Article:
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Christine Andreas - From Broadway to Paris at the Venetian Room

by Jim Gladstone

Christine Andreas
Christine Andreas  

Christine Andreas, elle ne parle pas francais.

Mon dieu,
it's true.

While the acclaimed soprano's Bay Area Cabaret performance at the Venetian Room on December 2, is a tribute to iconic French singer Edith Piaf, Andreas doesn't speak the Little Sparrow's native tongue.

"I've always had an affection for singing in French," says the classically-trained Andreas, who made her name in the 1970s and early '80s with award-winning Broadway performances as Eliza Doolittle in the English-accented My Fair Lady and as Laurey in the Americana-infused Oklahoma.

"There's just something about singing the sounds of that language that helps me bring so much emotion to the music."

But there's also something about Piaf, whose life was a tumultuous series of successes and heartbreaks, that helps Andreas connect with the legendary chanteuse's music.

"I used to sing Judy Garland," says Andreas. "But Judy was hard on my heart. Piaf was never a victim. She was such a complex, soulful artist. She was born in poverty, abandoned by her mother, was an addict, had a zillion relationships with men. She was terribly insecure. But when Piaf performed, she found a way to transmute all of her pain and turn it into something beautiful."

Andreas connects with that powerful alchemy. Her rise as a star of concerts and cabaret came partly out of necessity. The demands of an eight-shows-a-week Broadway schedule became unreasonable in the mid-1980s when she became mother to Mac, a developmentally disabled son.


Christine Andreas  

Andreas shifted her primary focus to raising Mac, who's now grown and thriving in a group home.
But it was essential to Andreas that she keep music in her life.

"I have a special needs kid," she says. "If I can't set the difficulties aside and get into something soulful, I'm no good for him. The arts should be regenerative. That's true for the performer as well as the audience.

"I'm a bit of a healer," says Andreas. "If you're in a room with me and I'm singing, you open up your heart. You don't have a choice. You put everything else aside for a minute and get lost in something beautiful."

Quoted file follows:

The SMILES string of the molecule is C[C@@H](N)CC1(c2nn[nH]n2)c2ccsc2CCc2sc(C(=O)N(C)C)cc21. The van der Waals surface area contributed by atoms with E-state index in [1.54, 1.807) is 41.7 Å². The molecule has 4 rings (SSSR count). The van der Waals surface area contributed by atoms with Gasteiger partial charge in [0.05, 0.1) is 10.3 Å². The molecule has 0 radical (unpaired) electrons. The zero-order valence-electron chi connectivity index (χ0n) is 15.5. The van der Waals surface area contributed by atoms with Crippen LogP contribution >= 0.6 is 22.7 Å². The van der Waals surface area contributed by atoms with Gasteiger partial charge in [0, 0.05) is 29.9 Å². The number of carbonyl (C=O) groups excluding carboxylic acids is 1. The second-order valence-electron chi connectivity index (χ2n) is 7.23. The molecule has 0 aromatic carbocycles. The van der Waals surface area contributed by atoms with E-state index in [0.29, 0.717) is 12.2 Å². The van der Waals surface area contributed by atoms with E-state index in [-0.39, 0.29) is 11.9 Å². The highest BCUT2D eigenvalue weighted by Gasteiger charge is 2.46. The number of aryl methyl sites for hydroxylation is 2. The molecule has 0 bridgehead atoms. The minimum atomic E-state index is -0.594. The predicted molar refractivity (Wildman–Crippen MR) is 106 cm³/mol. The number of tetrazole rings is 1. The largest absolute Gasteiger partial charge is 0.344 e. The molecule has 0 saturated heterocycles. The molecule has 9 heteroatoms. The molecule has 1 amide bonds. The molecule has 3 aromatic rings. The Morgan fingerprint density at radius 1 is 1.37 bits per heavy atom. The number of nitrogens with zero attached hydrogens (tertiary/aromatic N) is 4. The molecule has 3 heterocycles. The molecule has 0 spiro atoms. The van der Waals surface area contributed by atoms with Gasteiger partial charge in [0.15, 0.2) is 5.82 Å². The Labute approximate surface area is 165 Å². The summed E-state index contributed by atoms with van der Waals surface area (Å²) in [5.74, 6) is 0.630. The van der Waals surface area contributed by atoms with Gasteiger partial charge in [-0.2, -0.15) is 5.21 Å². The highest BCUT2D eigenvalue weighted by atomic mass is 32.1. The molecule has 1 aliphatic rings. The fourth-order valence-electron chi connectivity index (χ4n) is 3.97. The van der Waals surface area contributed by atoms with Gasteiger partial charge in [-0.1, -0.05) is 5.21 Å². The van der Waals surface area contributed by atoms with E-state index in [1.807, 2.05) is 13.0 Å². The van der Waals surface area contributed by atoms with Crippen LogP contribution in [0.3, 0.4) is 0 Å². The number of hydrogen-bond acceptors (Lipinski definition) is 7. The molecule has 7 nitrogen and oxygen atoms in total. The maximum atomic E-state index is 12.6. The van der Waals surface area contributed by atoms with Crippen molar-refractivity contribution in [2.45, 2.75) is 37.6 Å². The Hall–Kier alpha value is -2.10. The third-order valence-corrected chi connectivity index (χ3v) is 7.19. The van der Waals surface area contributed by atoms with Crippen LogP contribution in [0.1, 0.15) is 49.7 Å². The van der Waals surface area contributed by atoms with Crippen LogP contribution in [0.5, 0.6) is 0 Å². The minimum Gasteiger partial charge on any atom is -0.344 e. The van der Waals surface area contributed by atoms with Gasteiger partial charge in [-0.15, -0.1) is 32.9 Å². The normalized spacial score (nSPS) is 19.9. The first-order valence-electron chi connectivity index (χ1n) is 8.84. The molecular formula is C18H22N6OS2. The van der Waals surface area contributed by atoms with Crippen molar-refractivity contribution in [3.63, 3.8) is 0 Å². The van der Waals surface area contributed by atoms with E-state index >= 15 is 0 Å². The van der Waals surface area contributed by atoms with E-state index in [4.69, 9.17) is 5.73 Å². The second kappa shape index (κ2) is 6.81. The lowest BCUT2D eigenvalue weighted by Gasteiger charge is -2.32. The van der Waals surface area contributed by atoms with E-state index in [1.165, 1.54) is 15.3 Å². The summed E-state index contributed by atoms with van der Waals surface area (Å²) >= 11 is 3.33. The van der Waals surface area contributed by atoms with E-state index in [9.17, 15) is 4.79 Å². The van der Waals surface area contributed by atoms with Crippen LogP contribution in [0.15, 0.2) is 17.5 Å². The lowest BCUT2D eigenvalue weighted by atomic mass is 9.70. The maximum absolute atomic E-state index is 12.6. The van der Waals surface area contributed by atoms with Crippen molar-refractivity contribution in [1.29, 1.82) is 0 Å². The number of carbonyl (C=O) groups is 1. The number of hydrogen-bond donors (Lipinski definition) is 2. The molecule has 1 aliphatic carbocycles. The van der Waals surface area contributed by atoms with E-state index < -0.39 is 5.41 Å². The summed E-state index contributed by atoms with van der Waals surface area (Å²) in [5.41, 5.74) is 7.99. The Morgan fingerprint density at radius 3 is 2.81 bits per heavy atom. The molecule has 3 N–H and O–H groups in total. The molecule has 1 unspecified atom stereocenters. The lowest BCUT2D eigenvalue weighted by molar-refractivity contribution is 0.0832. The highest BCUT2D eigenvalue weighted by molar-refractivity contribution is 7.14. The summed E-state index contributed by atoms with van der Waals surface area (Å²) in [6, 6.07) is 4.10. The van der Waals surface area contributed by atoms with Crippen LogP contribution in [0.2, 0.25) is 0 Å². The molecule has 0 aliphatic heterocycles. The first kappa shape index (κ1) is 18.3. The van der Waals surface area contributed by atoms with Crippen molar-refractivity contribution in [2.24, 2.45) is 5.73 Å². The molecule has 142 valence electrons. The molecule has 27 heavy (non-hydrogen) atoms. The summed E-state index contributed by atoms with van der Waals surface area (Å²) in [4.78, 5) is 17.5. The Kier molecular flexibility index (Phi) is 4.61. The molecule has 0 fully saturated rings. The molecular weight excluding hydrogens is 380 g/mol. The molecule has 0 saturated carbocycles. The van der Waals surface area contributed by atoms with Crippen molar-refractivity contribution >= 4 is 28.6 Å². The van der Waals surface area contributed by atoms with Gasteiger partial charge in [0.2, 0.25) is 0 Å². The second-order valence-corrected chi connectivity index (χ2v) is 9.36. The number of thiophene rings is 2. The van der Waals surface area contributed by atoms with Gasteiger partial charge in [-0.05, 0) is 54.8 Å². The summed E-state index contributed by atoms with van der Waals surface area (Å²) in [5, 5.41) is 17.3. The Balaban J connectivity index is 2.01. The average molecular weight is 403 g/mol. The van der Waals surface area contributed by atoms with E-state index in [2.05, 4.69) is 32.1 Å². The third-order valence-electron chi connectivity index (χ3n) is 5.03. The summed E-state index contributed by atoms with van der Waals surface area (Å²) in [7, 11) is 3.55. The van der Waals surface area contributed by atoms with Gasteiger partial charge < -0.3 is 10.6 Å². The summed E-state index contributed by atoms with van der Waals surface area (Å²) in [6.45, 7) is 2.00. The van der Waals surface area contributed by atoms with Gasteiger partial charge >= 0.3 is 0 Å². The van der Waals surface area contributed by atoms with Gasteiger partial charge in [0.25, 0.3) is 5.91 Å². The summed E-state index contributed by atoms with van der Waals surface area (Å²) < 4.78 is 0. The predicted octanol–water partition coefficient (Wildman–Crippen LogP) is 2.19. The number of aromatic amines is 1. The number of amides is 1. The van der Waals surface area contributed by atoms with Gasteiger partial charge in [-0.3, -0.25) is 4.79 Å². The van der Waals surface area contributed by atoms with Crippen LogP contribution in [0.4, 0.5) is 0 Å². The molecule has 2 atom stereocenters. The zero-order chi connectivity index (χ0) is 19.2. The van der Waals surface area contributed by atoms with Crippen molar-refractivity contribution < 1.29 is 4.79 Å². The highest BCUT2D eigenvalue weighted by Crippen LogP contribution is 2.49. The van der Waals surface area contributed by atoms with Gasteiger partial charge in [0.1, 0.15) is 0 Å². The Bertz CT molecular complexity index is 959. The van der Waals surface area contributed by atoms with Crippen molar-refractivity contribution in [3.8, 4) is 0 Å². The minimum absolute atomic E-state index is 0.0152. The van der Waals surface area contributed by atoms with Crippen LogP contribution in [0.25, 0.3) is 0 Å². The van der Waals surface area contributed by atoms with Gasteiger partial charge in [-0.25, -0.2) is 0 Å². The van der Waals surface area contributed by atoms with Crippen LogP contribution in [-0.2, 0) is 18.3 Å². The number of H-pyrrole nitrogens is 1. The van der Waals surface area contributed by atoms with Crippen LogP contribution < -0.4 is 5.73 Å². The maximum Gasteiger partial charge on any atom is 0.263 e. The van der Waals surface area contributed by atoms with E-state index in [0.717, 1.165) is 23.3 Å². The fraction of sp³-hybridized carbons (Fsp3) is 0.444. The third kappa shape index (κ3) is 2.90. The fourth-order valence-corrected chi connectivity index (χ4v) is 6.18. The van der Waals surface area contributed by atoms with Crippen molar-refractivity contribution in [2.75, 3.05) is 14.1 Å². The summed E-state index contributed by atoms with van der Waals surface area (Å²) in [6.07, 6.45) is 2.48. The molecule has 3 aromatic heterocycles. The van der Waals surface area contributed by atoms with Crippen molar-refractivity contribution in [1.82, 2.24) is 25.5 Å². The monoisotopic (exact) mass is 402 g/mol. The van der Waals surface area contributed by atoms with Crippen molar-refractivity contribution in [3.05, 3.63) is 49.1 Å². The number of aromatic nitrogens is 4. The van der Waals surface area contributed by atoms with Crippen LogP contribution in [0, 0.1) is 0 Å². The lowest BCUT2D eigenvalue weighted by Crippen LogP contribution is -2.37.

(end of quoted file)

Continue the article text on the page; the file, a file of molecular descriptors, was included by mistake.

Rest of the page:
While Andreas' early cabaret career found her focusing on Broadway and Great American Songbook standards, she began to deepen her connection with Piaf after a suggestion by the musical director of Crystal Cruise ships (Andreas appears in concert on up to four luxury cruises a year).

She immersed herself in Piaf's recordings and accounts of the singer's life, most notably Carolyn Burke's No Regrets: The Life of Edith Piaf.

Burke's biography, says Andreas, "really works to dis-embellish the legend. I think you do a disservice to an artist if you just propagate the myths about them. Myth has a way of thinning out the real person."

Andreas, who performs accompanied by her husband, Grammy-winning arranger Martin Silvestri, says that while getting her sea legs with Piaf on cruises, she felt an unusual responsiveness from the audience.

"I'm used to seeing people being moved by music, but this seemed to be at a different level. There's so much beauty and such a range of emotion.

"And Piaf started talking to me. I swear to God. Not necessarily speaking, but I'd feel her; nudges, sometimes gentle, sometimes forceful. I felt encouraged and provoked."

Andreas has gone on to record a stunning album of Piaf standards with a 36-piece orchestra and is now touring Piaf: No Regrets, in which she tells Piaf's story as well as singing her songs in both English and French.

"When I did this show in New York," she says in anticipation of her Venetian Room concert, "there was just this sense of wholeness and tenderness, of complete sharing."

That's a language we could all stand to speak.

Christine Andreas performs 'Piaf—No Regrets' Sunday Dec. 2, 5pm. Bay Area Cabaret at the Venetian Room at the Fairmont Hotel, 950 Mason St. Tickets $65. (415) 927-4636. www.bayareacabaret.org


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